Archive for the ‘LEGO Books’ Category

The small side of life — in Space Part 2

January 26, 2013

Two more awesome creations that would be perfect for the Micro Sci-Fi Contest

Kristi “McWii” has created this iconic scene from The Day the Earth Stood Still
The Day the Earth Stood Still

Jason Allemann has gone old school with this tribute to the Amazing Stories magazines
The City of Tomorrow

Both have levels of awesomeness. I really like the mini tanks. And the whole retro futuristic (is that an oxymoron? :D ) look of Jason’s is very cool!

40% off All No Starch Press Books

December 4, 2012

If you’re a fan of No Starch Press like I am you just might want to head over to Nostarch.com

Yeah, we know you’re tired of all the noise about holiday sales. But in case you still need presents for your greedy relatives loved ones, for the next 72 hours, get 40% off all books and ebooks!

As always, every print book comes with a free ebook edition. Use coupon code TISTHESEASON

There’s a lot of awesome LEGO books that are available and you can’t beat 40% off. They would be a great gift for all your literate loving LEGO friends. ;)

The Unofficial LEGO Technic Builder’s Guide Book Review

November 28, 2012

Now before I start my review, I have to post this disclaimer — If you’ve been reading me for a while you’ve probably figured out that I’m not a Technic builder. Never really have been and most likely never really will be. Sure I use Technic parts all the time. But I almost never build exclusively in Technic and with the exception of the new jewelry display racks I designed a couple months ago I hardly ever think about building with Technic exclusively.

I would like to thank No Starch Press for providing me with a copy of this book so that I could review it.

There, now that that’s over with I’ll start my review: :D

My first impression as I thumbed through this book that it was very, very in depth but at the same time it was very wordy. Now I get that Technic guys usually are engineers in training (or professional ones when they grow up) but even so, this book had almost way too many words. I suppose it comes from me being more on the artistic side rather than the engineering side, but I’m much more of a visual learner.

Don’t get me wrong, there are plenty of pictures in the book as well. Even if I am not a Technic builder, I know all the basic fundamentals. I’ve built my share of Technic models over the years, and as I said, I use the elements all the time and I am fairly versed in their uses. So looking over this book (without fully reading it I must admit) I can tell that it really does show pretty much everything you need to know about how to do all the basics for practically every Technic technique out there.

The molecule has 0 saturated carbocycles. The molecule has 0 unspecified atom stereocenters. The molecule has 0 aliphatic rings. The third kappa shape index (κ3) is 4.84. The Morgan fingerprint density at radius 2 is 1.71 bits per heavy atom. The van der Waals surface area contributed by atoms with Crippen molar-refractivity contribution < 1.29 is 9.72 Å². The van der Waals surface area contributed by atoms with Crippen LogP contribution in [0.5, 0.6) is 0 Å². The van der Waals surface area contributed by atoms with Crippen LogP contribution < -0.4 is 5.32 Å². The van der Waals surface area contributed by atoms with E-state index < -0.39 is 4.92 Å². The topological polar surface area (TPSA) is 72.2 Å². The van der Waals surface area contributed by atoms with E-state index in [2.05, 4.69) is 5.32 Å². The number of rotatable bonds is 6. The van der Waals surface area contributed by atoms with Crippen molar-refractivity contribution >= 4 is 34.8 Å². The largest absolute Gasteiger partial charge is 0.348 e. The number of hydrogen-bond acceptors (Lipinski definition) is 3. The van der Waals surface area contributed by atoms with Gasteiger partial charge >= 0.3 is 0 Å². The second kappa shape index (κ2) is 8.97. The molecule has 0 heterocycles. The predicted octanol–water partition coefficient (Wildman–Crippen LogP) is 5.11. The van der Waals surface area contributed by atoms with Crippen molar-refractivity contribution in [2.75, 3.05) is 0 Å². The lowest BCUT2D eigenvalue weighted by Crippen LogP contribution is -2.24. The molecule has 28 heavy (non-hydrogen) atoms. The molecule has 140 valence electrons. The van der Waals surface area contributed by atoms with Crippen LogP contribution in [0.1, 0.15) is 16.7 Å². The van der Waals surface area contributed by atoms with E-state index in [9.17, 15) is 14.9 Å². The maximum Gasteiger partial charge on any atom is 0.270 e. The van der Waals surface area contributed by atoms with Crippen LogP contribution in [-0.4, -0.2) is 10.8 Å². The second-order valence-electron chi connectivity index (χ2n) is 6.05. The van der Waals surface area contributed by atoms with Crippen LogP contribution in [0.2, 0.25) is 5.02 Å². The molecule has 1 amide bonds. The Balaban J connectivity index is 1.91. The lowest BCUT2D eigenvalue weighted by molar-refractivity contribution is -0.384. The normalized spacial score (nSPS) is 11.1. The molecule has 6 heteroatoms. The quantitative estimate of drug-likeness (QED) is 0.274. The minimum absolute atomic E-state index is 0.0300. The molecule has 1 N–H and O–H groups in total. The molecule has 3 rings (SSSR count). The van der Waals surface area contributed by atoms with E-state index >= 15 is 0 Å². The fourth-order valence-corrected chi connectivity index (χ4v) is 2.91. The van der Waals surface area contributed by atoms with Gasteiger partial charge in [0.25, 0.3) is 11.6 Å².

What this book is invaluable for is for learning all the basics without having to figure them out by yourself. Learning how to create a properly working pneumatic system or a gear shift without all the trial and error is awesome.

I see this as a very valuable tool for those that are just starting to forge the waters that are Technic models. Someone who loves all things mechanical and wants to know how they work. I do recommend it for the burgeoning Technic builder out there or even those like me who have been building for a long time but who don’t know all the basic Technic do’s and don’ts.

The Cult of LEGO — Book Review

November 10, 2011

Joe Meno and the wonderful people at No Starch Press were kind enough to provide me with a copy of Joe Meno and John Baichtal’s new book The Cult of LEGO. I received the book a little over a week ago, but up until tonight I didn’t have the time to actually read through the book, so although its a little late (literally and figuratively) here’s my review.

Although I’ve heard the book being touted as a coffee table book that isn’t entirely true. There is definitely more to it than just a set of pictures. In some ways it is like a picture book version of Jon Bender’s LEGO A Love Story. Both books try to encompass the enormity of all things LEGO. It is a daunting task and one that could hardly fit into any one book. Heck, I’ve been writing this blog for over three years and I’ve still not run out of things to say, so trying to share that with the non-LEGO fan in a comprehensive way is quite an undertaking. ;)